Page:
Six poetics #4 (Bussokuseki)

4 in a series of 6

And for Thursday here
with flamboyance there is a
‘bussokuseki’
The last of the Japanese
captured here in essence of
good writing’s ancient passing

©Jemverse

Bussokuseki is an archaic Japanese poetic device in which lines are written in a 5-7-5-7-7-7 ‘mora’ pattern

Photo – ‘Half Moon Bridge’ (1940) by Yoshida Toshi (1911-1995)

Six poetics #3 (Haiku)

3 in a series of 6

As midweek arrives
three of six poetics with
a ‘haiku’ today

©Jemverse

Haiku is a traditional non-rhyming Japanese poetic form comprising 17 syllables in a three line sequence of 5-7-5

Photo – ‘Half Moon Bridge’ (1940) by Yoshida Toshi (1911-1995

 

 

Six poetics #2 (Tanka)

2 in a series of 6

A ‘tanka’ today
as to the beach I return
for September sun
Basking in its warmth and light
for one more day of summer

©Jemverse

Tanka – Japanese expressive poetry comprising 31 syllables over 5 lines in a sequence of 5, 7, 5, 7, 7

Photo – ‘Half Moon Bridge’ (1940) by Yoshida Toshi (1911-1995

 

Six poetics #1 (Sedoka)

1 in a series of 6

And so for this week
a return to form I think
today with a ‘sedoka’
to help set the scene
Japanese poetic form
inspiring you the reader

©Jemverse

Sedoka is a japanese poetry form comprising 38 syllables spread over 6 non-rhyming lines with a syllabic sequence of 5,7,7, 5,7,7

Photo – ‘Half Moon Bridge’ (1940) by Yoshida Toshi (1911-1995

Bussokuseki week VII (Saturday)

7 of 7

Hope you have enjoyed
this Bussokuseki week
over seven days
So here’s until the next time
when syllabic sequencing
captures imagination

©Jemverse

[Bussokuseki is an archaic Japanese poetic device in which lines are written in a 5-7-5-7-7-7 ‘mora’ pattern]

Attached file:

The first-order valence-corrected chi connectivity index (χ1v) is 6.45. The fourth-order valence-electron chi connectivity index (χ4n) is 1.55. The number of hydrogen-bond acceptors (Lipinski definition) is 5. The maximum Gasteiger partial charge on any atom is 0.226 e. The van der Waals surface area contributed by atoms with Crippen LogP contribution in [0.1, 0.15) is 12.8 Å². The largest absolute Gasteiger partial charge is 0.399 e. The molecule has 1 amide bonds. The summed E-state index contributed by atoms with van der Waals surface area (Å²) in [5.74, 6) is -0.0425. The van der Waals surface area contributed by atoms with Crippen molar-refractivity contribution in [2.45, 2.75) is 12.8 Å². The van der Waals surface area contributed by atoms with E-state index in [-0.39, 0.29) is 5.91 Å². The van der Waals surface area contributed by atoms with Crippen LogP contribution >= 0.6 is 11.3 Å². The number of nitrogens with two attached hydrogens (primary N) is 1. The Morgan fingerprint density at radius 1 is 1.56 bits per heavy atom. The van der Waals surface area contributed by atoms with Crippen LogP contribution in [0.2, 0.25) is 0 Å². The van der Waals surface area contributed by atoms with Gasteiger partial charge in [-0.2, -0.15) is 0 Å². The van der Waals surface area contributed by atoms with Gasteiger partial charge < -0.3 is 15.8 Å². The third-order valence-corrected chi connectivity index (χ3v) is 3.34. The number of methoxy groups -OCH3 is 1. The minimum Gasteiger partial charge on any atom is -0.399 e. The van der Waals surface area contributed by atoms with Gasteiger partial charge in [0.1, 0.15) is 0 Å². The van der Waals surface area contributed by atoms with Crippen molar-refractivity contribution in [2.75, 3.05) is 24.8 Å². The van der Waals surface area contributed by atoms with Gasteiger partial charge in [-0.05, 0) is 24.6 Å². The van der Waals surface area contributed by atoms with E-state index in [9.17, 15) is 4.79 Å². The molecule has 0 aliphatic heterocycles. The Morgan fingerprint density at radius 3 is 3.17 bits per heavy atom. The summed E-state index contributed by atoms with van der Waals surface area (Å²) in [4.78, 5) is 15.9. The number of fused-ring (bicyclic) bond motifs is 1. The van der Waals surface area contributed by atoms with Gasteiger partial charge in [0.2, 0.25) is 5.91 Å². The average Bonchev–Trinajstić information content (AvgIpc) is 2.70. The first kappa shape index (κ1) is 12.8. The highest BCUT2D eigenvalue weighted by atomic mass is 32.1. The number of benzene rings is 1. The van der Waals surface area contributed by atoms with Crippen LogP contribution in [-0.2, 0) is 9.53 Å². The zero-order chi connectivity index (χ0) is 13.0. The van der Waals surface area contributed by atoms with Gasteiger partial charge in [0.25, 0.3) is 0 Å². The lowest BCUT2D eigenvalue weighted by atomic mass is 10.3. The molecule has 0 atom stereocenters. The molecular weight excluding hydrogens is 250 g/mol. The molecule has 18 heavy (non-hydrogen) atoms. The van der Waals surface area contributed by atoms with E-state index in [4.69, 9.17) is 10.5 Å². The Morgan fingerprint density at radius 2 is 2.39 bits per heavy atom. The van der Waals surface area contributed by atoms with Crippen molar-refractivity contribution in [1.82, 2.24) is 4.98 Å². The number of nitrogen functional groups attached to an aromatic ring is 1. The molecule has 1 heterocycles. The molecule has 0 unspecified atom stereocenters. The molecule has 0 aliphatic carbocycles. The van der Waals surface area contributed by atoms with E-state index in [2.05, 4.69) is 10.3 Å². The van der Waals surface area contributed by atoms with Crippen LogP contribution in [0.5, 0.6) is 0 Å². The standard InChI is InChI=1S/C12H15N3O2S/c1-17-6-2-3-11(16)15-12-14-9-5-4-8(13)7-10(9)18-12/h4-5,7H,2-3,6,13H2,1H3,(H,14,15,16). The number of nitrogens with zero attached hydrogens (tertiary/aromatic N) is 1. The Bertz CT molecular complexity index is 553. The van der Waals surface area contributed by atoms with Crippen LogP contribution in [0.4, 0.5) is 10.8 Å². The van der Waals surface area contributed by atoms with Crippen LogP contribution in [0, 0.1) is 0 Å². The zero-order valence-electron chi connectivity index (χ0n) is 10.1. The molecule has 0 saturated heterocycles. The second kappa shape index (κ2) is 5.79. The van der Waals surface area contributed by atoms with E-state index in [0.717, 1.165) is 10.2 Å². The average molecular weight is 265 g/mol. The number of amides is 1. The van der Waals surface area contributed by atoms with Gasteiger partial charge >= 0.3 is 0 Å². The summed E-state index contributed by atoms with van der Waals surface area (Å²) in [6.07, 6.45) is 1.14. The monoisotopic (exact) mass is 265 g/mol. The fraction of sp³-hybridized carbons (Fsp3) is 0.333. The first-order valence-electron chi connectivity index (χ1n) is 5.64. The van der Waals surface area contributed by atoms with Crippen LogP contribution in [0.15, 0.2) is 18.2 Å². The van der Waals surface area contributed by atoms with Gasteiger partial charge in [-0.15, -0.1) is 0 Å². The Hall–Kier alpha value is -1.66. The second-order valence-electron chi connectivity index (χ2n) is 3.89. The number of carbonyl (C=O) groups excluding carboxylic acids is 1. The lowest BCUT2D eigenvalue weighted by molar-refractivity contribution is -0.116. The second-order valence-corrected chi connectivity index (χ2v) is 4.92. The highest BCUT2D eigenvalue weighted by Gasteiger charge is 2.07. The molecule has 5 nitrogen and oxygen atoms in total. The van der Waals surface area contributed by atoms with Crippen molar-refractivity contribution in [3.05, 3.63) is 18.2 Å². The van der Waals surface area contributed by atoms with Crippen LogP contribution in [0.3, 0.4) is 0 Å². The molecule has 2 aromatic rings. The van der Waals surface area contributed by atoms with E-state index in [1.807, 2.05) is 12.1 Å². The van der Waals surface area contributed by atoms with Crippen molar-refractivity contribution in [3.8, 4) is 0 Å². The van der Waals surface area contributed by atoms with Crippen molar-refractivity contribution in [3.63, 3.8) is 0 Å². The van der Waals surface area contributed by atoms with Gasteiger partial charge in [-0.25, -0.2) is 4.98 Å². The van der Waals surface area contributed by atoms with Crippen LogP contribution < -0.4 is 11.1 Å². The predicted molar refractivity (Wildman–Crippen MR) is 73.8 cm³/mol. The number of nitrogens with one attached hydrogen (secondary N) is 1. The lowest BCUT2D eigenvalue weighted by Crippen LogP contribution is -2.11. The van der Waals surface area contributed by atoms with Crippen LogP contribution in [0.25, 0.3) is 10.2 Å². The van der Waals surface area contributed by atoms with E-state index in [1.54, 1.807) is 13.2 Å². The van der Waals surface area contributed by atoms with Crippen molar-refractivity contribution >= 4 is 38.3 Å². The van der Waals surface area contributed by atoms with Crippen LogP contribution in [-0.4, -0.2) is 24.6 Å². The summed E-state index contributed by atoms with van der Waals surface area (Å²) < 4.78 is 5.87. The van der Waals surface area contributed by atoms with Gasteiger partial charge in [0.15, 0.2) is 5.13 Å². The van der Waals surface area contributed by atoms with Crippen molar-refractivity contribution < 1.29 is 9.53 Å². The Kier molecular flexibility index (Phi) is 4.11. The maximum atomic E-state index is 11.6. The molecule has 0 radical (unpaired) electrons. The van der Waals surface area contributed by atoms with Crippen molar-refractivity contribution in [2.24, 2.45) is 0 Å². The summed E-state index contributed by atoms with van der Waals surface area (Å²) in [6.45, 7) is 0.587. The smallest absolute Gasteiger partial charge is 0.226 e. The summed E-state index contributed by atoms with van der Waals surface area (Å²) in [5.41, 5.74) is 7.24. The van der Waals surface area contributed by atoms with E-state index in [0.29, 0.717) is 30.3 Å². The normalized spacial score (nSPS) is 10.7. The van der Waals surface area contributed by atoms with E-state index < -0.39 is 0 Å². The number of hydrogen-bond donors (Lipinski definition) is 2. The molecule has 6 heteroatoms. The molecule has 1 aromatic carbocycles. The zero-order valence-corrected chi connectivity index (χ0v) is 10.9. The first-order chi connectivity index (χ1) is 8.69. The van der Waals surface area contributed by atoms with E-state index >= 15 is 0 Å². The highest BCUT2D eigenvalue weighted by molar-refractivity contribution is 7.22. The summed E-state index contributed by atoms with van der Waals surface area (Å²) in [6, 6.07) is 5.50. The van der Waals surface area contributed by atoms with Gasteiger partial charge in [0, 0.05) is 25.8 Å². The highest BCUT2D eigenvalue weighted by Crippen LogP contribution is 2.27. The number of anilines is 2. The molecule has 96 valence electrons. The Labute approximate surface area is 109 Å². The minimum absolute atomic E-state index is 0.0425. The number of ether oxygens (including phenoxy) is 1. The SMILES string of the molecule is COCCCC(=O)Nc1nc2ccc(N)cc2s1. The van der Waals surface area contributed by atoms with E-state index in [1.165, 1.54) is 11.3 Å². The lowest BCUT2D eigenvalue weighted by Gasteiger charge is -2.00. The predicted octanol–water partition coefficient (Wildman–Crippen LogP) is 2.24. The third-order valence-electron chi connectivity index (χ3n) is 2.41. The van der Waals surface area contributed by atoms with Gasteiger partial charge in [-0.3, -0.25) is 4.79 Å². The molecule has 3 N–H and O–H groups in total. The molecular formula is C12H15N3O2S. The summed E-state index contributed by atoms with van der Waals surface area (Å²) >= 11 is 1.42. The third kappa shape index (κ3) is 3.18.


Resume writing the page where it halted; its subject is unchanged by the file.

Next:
Photo – ‘Half Moon Bridge’ (1940) by Yoshida Toshi (1911-1995)

Bussokuseki week VI (Friday)

6 of 7

And another week
nears its concluding zenith
Although at this time
it is sometimes hard to tell
whether it be the start or
the end; strange times such are these

©Jemverse

[Bussokuseki is an archaic Japanese poetic device in which lines are written in a 5-7-5-7-7-7 ‘mora’ pattern]

Photo – ‘Half Moon Bridge’ (1940) by Yoshida Toshi (1911-1995)

Bussokuseki week V (Thursday)

5 of 7

Here in the sunshine
with birdsong soft on the breeze
I can lose myself
close my eyes and drift away
to the sweet refrain of Spring
That favourite melody

©Jemverse

[Bussokuseki is an archaic Japanese poetic device in which lines are written in a 5-7-5-7-7-7 ‘mora’ pattern]

Photo – ‘Half Moon Bridge’ (1940) by Yoshida Toshi (1911-1995)

Bussokuseki week IV (Wednesday)

4 of 7

Here I am midweek
with my bussokuseki
finding its favour
Wending its way into hearts
with syntax and symmetry
for something akin to love

©Jemverse

[Bussokuseki is an archaic Japanese poetic device in which lines are written in a 5-7-5-7-7-7 ‘mora’ pattern]

Photo – ‘Half Moon Bridge’ (1940) by Yoshida Toshi (1911-1995)

Bussokuseki week III (Tuesday)

3 of 7

So Tuesday is here
and my week is well started
and now in full swing
But first of a morning here
some time to spend with my words
for they are friends to cherish

©Jemverse

[Bussokuseki is an archaic Japanese poetic device in which lines are written in a 5-7-5-7-7-7 ‘mora’ pattern]

Photo – ‘Half Moon Bridge’ (1940) by Yoshida Toshi (1911-1995)

Bussokuseki week II (Monday)

2 of 7

Monday comes around
Month of May and Star Wars day
when all in humour
with the greeting ‘May the fourth
be with you’ repeat aloud
for smiles and laughter here

©Jemverse

[Bussokuseki is an archaic Japanese poetic device in which lines are written in a 5-7-5-7-7-7 ‘mora’ pattern]

Photo – ‘Half Moon Bridge’ (1940) by Yoshida Toshi (1911-1995)

 

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